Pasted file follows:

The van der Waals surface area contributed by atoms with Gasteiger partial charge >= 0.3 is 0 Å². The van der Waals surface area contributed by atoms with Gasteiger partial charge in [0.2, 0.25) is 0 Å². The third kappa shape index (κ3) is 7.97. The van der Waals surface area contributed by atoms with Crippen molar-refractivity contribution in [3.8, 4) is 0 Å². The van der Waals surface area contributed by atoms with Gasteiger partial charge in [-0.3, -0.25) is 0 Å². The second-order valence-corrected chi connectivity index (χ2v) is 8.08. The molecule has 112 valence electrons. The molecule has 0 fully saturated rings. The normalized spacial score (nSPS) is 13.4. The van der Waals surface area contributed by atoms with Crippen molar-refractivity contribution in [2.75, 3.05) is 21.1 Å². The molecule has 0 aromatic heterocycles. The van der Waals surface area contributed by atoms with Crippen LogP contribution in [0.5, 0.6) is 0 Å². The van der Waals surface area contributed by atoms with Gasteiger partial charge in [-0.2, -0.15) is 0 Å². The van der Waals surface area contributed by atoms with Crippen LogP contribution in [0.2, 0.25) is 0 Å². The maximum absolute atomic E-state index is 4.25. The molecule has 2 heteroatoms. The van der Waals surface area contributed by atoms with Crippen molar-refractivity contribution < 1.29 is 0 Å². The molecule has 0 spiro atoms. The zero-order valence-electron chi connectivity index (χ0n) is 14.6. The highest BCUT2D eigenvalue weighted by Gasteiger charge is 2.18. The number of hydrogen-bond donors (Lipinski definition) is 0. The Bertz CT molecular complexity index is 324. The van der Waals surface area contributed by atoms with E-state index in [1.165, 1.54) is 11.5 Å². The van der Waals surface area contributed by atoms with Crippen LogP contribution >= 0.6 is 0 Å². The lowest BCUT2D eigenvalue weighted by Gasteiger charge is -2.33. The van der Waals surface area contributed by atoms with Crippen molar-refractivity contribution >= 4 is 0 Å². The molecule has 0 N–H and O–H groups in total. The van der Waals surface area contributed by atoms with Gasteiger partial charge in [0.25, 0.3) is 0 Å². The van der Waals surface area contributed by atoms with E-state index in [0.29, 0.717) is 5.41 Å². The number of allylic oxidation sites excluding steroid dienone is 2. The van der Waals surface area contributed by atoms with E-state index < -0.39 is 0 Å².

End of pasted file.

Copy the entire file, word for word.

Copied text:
The van der Waals surface area contributed by atoms with Gasteiger partial charge >= 0.3 is 0 Å². The van der Waals surface area contributed by atoms with Gasteiger partial charge in [0.2, 0.25) is 0 Å². The third kappa shape index (κ3) is 7.97. The van der Waals surface area contributed by atoms with Crippen molar-refractivity contribution in [3.8, 4) is 0 Å². The van der Waals surface area contributed by atoms with Gasteiger partial charge in [-0.3, -0.25) is 0 Å². The second-order valence-corrected chi connectivity index (χ2v) is 8.08. The molecule has 112 valence electrons. The molecule has 0 fully saturated rings. The normalized spacial score (nSPS) is 13.4. The van der Waals surface area contributed by atoms with Crippen molar-refractivity contribution in [2.75, 3.05) is 21.1 Å². The molecule has 0 aromatic heterocycles. The van der Waals surface area contributed by atoms with Crippen LogP contribution in [0.5, 0.6) is 0 Å². The van der Waals surface area contributed by atoms with Gasteiger partial charge in [-0.2, -0.15) is 0 Å². The van der Waals surface area contributed by atoms with Crippen LogP contribution in [0.2, 0.25) is 0 Å². The maximum absolute atomic E-state index is 4.25. The molecule has 2 heteroatoms. The van der Waals surface area contributed by atoms with Crippen molar-refractivity contribution < 1.29 is 0 Å². The molecule has 0 spiro atoms. The zero-order valence-electron chi connectivity index (χ0n) is 14.6. The highest BCUT2D eigenvalue weighted by Gasteiger charge is 2.18. The number of hydrogen-bond donors (Lipinski definition) is 0. The Bertz CT molecular complexity index is 324. The van der Waals surface area contributed by atoms with E-state index in [1.165, 1.54) is 11.5 Å². The van der Waals surface area contributed by atoms with Crippen LogP contribution >= 0.6 is 0 Å². The lowest BCUT2D eigenvalue weighted by Gasteiger charge is -2.33. The van der Waals surface area contributed by atoms with Crippen molar-refractivity contribution >= 4 is 0 Å². The molecule has 0 N–H and O–H groups in total. The van der Waals surface area contributed by atoms with Gasteiger partial charge in [0.25, 0.3) is 0 Å². The van der Waals surface area contributed by atoms with E-state index in [0.29, 0.717) is 5.41 Å². The number of allylic oxidation sites excluding steroid dienone is 2. The van der Waals surface area contributed by atoms with E-state index < -0.39 is 0 Å².